Launching spin-offs, or brand extensions, for radio stations has been all the rage in the UK for the past few years. It was re-born by Clive Dickens who was running Absolute Radio, when he pushed live Absolute 80s. Like all good (re)inventions it was somewhat driven by a combination of opportunity and necessity.
2020 saw lots of audio acquisitions particularly around podcast content and ad-tech. If you were a big boy, or wanted to be, you got out the chequebook and started buying.
Spotify was the poster-boy for this (Gimlet, Parcast, Megaphone) but there was also iHeart buying Voxnest, SiriusXM getting Stitcher and a loads of others too.
One of the issues has been large companies were running out of big podcast companies to buy. In the content space, one of the top indies left was Wondery, and just before the New Year Amazon announced they were snaffling it up.
Turns out a global pandemic is likely to shake things up a bit. With much of the country locked in their homes many new behaviours have been learned and others accelerated.
Internet shopping, video calls, smart speakers, streaming services – all nothing new, but now something that’s become a bigger part of people’s lives. Disney+, alive for just nine months, has over a quarter of the subscribers of Netflix (3.5m vs 12.8m). With the groundwork done on streaming to the TV from Netflix, the BBC and Amazon, powerful new entrants can certainly make a splash without ten years of heavy lifting.
Turns out he’s popped up 300 ‘restaurants’ selling a small selection of burgers based on him and his crew. That sounds pretty crazy, but he’s managed it. The ‘restaurants’ are really delivery locations – that people can access using UberEats and similar apps.
I was sad to hear that Siobhan Kenny is stepping down as Chief Executive of Radiocentre. In the UK, Radiocentre is the commercial radio trade body, working for the sector’s interests, managing relationships with Government (important for a regulated industry) and the BBC, as well as participating and leading cross-industry initiatives.
I can’t imagine it’s an easy job. Your board consists of the leaders of the two main commercial radio groups, Bauer and Global, who are fierce competitors, the boss of Communicorp UK, a representative of the smaller radio groups, as well as an independent chair.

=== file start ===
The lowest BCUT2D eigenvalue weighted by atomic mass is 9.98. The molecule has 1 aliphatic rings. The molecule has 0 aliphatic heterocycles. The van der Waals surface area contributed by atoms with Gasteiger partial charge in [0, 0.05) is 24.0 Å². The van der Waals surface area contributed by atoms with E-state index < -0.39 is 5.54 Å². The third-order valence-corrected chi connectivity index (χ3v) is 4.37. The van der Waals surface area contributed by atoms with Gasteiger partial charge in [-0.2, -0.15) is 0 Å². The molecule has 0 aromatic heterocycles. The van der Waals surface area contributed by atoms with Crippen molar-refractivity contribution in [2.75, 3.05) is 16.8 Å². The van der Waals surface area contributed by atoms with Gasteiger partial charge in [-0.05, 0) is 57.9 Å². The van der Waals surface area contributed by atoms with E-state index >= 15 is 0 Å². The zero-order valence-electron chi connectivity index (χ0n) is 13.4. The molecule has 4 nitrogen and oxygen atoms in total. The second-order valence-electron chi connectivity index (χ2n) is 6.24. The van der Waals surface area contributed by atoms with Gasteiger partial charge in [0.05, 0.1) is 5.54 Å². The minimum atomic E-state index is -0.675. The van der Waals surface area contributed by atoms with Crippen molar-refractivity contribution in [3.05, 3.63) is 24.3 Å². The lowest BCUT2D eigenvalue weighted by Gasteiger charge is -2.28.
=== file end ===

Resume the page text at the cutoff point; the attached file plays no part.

Podcasts have tended to be music-free zones because of licensing restrictions. When Spotify entered the space, many asked whether they would be able to fix this? And, well, er, they’ve, um, not really got there but they have created something new. Ish.
Apple’s rebirth, post the return of Steve Jobs, came from its simplicity. When he returned, he stripped down their line-up to four areas.
He was a big fan of simplicity:
That’s been one of my mantras – focus and simplicity. Simple can be harder than complex: you have to work hard to get your thinking clean to make it simple. But it’s worth it in the end because once you get there, you can move mountains.
Donald Trump has been good for the news business. A crazy imperial leader, fawning courtiers and a strong resistance has meant a 24 hour-a-day reality show for news channels and publishers to cover. His desperation to lead the news, meant he generated it, all day every day.
In America, it’s meant that the news channels are riding high in ratings and revenue. CNN, MSNBC and Fox News have done well by following one story – a soap opera where you can tune to the channel to get your point of view reflected. Indeed, Fox News is doing so well that it’s Primetime line-up of propagandists are getting better ratings than the evening line-up on broadcast entertainment channels ABC, CBS, NBC and Fox.